easyJet transforms ground services at Gatwick with Rushlift GSE
In what is believed to be the World’s biggest ground services change in recent years, easyJet has increased flexibility and de-risked ground operations at London Gatwick by separating out the Ground Handling from the Ground Support Equipment in a new contract with Rushlift GSE.
easyJet is one of Europe’s leading airlines. With a dedicated workforce of around 10,000, the airline operates a fleet of 280 aircraft across 890 routes to over 140 airports in 31 countries. Cost efficiency is a core strategic principle of the business and is fundamental to maintaining a keen edge in the highly competitive market of low-fares travel.
At London Gatwick, easyJet’s largest and busiest base, the airline has around 210 departures a day at peak. So, achieving a fast and effective turnaround of aircraft on the apron is vitally important for both asset utilisation and customer satisfaction. Preparations on the ground, in terms of handling baggage, positioning steps, transporting support staff, provisioning and manoeuvring the aircraft, must all be orchestrated with speed and precision – operations that depend on the reliability of the ground handling staff and the equipment that supports them.
Traditionally, in the aviation sector, ground service operations are sub-contracted to specialist organisations that provide both the labour and the ground support equipment. However, in 2017 easyJet took the unprecedented step of deciding to lease ground support equipment directly and bring in contractors that would supply labour resources only. This was a radical move and a first for the sector.
“We made the decision that we wanted to have more control over the type and the volume of ground handling equipment available to us,” says Graeme MacLeod, Head of Ground Handling Transformation at easyJet. “Strategically, it made sense. Ground handling companies tend to provide both people and equipment, so if it comes to those companies wishing to save money the two principle ways to do that is to cut back on equipment or labour – and we didn’t want to be in that situation. We wanted more control.”
He adds: “If we own the equipment it makes it easier for any future transition – it just goes from one provider to another. In effect, the ground handler becomes more of an agency labour provider rather than a specialist equipment provider and separating the two gives us greater flexibility and reduced risk.”
In Spring 2017 easyJet went to tender on the 449 pieces of specialist ground support equipment specified and in June a decision was taken to award the contract for the entire fleet to Rushlift GSE, a part of Doosan Industrial Vehicle UK. The deal was believed to be the largest order for airport ground support equipment in recent history.
Included in the five-year lease and maintenance agreement was a fleet of 30 electric powered push back tugs the TLD TPX100E – the first fleet of its kind in the UK – some 65 electric baggage tugs, 180 baggage carts, 65 steps, 30 belt loaders, 20 Fiat Panda cars, four Ford minibuses, along with tow-bars, low loaders, ground power units, TBL tractors and air start units.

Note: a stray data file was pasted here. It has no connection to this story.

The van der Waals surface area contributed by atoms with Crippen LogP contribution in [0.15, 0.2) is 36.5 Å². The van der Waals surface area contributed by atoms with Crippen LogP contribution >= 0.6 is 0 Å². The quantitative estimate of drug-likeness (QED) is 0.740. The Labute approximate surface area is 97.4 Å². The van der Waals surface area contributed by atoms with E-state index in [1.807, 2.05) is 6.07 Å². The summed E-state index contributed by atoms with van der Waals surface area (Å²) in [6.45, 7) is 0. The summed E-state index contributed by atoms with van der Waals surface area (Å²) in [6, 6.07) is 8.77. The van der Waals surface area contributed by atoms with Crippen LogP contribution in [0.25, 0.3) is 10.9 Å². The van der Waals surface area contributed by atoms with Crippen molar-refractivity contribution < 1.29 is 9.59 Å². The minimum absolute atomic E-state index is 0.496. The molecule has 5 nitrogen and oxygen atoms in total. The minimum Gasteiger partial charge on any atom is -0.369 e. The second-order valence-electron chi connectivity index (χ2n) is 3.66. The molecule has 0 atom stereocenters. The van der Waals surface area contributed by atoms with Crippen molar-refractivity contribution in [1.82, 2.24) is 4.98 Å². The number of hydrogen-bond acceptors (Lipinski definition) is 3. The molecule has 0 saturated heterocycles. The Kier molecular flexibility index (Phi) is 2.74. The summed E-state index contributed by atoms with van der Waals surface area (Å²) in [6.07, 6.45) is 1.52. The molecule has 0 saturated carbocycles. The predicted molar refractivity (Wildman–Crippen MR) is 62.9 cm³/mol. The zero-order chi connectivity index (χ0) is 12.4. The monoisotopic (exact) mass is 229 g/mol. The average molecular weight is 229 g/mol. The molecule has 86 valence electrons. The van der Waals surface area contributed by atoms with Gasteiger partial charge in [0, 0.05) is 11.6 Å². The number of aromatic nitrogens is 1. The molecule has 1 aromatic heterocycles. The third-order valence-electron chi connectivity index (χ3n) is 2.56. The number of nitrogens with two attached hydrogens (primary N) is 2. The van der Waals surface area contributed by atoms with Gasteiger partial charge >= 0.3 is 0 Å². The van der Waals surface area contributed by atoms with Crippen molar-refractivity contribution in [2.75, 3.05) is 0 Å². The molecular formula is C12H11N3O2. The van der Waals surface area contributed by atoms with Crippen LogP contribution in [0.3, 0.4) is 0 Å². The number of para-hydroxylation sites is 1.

However, in addition to the sheer scale of the contract and number of orders placed on the equipment manufacturers, TLD and Mallaghan, there was a further huge challenge. The fleet of all-new airside equipment had to be delivered before the 1st November 2017 – the go-live date for the new ground staff contract with DHL. What’s more, some of the equipment was required well in advance of go-live for an intensive ground staff training programme.
“This was a huge project,” says Tim Willett, Operations Director GSE for Rushlift. “We had a very short window in which to supply the 449 pieces of ground support equipment to easyJet. Most of the equipment we supply has a four month lead-time, but easyJet wanted to go-live on 1st November which was just four months away. It was really pushing us to the limit.”
Graeme MacLeod says, “An important factor for us was that we needed to be placing our equipment orders before we launched with DHL. So we had to have confidence in our supplier.
“We engaged with Rushlift earlier last year to provide us with additional equipment to support our operations and bolster equipment for our ground handler at the time. The service was reliable and the equipment was up to the task, and that gave us confidence in Rushlift’s ability to deliver.”
Rushlift pulled out all the stops to get the equipment airside and through security before the deadline, but the size of the orders placed on the manufacturers caused production issues, resulting in a shortfall in some areas. “Rushlift worked hard to overcome those issues by finding alternative solutions and they made sure we had the equipment we needed for our training programme, well in advance of the transition date,” says Graeme MacLeod.
Offering comprehensive maintenance support for all the new equipment Rushlift has invested in a fully equipped on-site airside workshop in the North Terminal, a fleet of four Volkswagen Crafter mobile workshops and a ten person strong team of highly skilled maintenance engineers.
Graeme MacLeod concludes: “This was the biggest ground handling change that’s taken place anywhere in the sector for quite a long time – in one of the most complex airport operating environments – and no one outside of the local community here at Gatwick knew we had done that, which is testament to the work carried out by everyone to deliver a seamless transition.”